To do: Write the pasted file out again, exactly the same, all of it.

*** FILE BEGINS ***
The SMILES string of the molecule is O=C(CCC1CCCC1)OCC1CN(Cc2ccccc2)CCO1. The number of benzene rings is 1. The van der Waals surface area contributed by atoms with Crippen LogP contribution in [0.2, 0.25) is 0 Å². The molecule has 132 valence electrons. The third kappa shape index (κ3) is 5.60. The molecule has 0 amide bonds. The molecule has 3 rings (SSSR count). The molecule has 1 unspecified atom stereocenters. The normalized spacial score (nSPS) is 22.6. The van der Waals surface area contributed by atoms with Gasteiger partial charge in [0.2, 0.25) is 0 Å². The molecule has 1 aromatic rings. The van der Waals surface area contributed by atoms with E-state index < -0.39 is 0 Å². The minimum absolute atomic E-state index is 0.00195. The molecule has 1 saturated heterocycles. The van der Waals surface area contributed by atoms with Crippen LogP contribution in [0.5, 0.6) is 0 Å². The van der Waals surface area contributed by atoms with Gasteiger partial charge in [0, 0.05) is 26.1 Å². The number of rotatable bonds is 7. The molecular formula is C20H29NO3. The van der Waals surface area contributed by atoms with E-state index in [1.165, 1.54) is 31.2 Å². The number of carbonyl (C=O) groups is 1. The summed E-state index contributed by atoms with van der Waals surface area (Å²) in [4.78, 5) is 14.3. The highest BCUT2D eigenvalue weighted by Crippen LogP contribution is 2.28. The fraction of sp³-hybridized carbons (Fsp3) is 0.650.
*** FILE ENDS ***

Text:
The SMILES string of the molecule is O=C(CCC1CCCC1)OCC1CN(Cc2ccccc2)CCO1. The number of benzene rings is 1. The van der Waals surface area contributed by atoms with Crippen LogP contribution in [0.2, 0.25) is 0 Å². The molecule has 132 valence electrons. The third kappa shape index (κ3) is 5.60. The molecule has 0 amide bonds. The molecule has 3 rings (SSSR count). The molecule has 1 unspecified atom stereocenters. The normalized spacial score (nSPS) is 22.6. The van der Waals surface area contributed by atoms with Gasteiger partial charge in [0.2, 0.25) is 0 Å². The molecule has 1 aromatic rings. The van der Waals surface area contributed by atoms with E-state index < -0.39 is 0 Å². The minimum absolute atomic E-state index is 0.00195. The molecule has 1 saturated heterocycles. The van der Waals surface area contributed by atoms with Crippen LogP contribution in [0.5, 0.6) is 0 Å². The van der Waals surface area contributed by atoms with Gasteiger partial charge in [0, 0.05) is 26.1 Å². The number of rotatable bonds is 7. The molecular formula is C20H29NO3. The van der Waals surface area contributed by atoms with E-state index in [1.165, 1.54) is 31.2 Å². The number of carbonyl (C=O) groups is 1. The summed E-state index contributed by atoms with van der Waals surface area (Å²) in [4.78, 5) is 14.3. The highest BCUT2D eigenvalue weighted by Crippen LogP contribution is 2.28. The fraction of sp³-hybridized carbons (Fsp3) is 0.650.